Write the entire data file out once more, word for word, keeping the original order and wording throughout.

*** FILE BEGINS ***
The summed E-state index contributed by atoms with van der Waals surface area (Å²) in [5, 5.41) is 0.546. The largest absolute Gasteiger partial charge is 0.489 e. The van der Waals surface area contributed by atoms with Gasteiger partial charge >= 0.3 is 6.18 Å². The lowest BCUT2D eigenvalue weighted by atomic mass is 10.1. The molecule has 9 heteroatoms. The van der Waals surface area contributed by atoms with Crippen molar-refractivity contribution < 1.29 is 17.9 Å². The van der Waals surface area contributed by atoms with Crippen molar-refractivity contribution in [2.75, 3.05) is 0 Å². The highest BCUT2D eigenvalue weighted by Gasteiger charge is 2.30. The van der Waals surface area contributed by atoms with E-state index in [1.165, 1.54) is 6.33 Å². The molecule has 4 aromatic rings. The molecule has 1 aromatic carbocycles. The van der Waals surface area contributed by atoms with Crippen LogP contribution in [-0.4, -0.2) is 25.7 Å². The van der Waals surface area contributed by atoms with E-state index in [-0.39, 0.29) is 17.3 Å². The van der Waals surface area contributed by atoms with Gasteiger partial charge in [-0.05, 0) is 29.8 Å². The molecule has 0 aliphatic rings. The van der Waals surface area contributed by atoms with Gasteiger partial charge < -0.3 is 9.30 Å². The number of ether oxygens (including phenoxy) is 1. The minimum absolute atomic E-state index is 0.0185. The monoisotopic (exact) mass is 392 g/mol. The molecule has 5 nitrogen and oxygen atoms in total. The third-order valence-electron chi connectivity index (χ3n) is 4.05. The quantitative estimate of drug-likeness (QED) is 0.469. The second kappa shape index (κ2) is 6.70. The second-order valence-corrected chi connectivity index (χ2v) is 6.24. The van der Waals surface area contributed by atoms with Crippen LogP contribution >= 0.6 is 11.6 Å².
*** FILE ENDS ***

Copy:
The summed E-state index contributed by atoms with van der Waals surface area (Å²) in [5, 5.41) is 0.546. The largest absolute Gasteiger partial charge is 0.489 e. The van der Waals surface area contributed by atoms with Gasteiger partial charge >= 0.3 is 6.18 Å². The lowest BCUT2D eigenvalue weighted by atomic mass is 10.1. The molecule has 9 heteroatoms. The van der Waals surface area contributed by atoms with Crippen molar-refractivity contribution < 1.29 is 17.9 Å². The van der Waals surface area contributed by atoms with Crippen molar-refractivity contribution in [2.75, 3.05) is 0 Å². The highest BCUT2D eigenvalue weighted by Gasteiger charge is 2.30. The van der Waals surface area contributed by atoms with E-state index in [1.165, 1.54) is 6.33 Å². The molecule has 4 aromatic rings. The molecule has 1 aromatic carbocycles. The van der Waals surface area contributed by atoms with Crippen LogP contribution in [-0.4, -0.2) is 25.7 Å². The van der Waals surface area contributed by atoms with E-state index in [-0.39, 0.29) is 17.3 Å². The van der Waals surface area contributed by atoms with Gasteiger partial charge in [-0.05, 0) is 29.8 Å². The molecule has 0 aliphatic rings. The van der Waals surface area contributed by atoms with Gasteiger partial charge < -0.3 is 9.30 Å². The number of ether oxygens (including phenoxy) is 1. The minimum absolute atomic E-state index is 0.0185. The monoisotopic (exact) mass is 392 g/mol. The molecule has 5 nitrogen and oxygen atoms in total. The third-order valence-electron chi connectivity index (χ3n) is 4.05. The quantitative estimate of drug-likeness (QED) is 0.469. The second kappa shape index (κ2) is 6.70. The second-order valence-corrected chi connectivity index (χ2v) is 6.24. The van der Waals surface area contributed by atoms with Crippen LogP contribution >= 0.6 is 11.6 Å².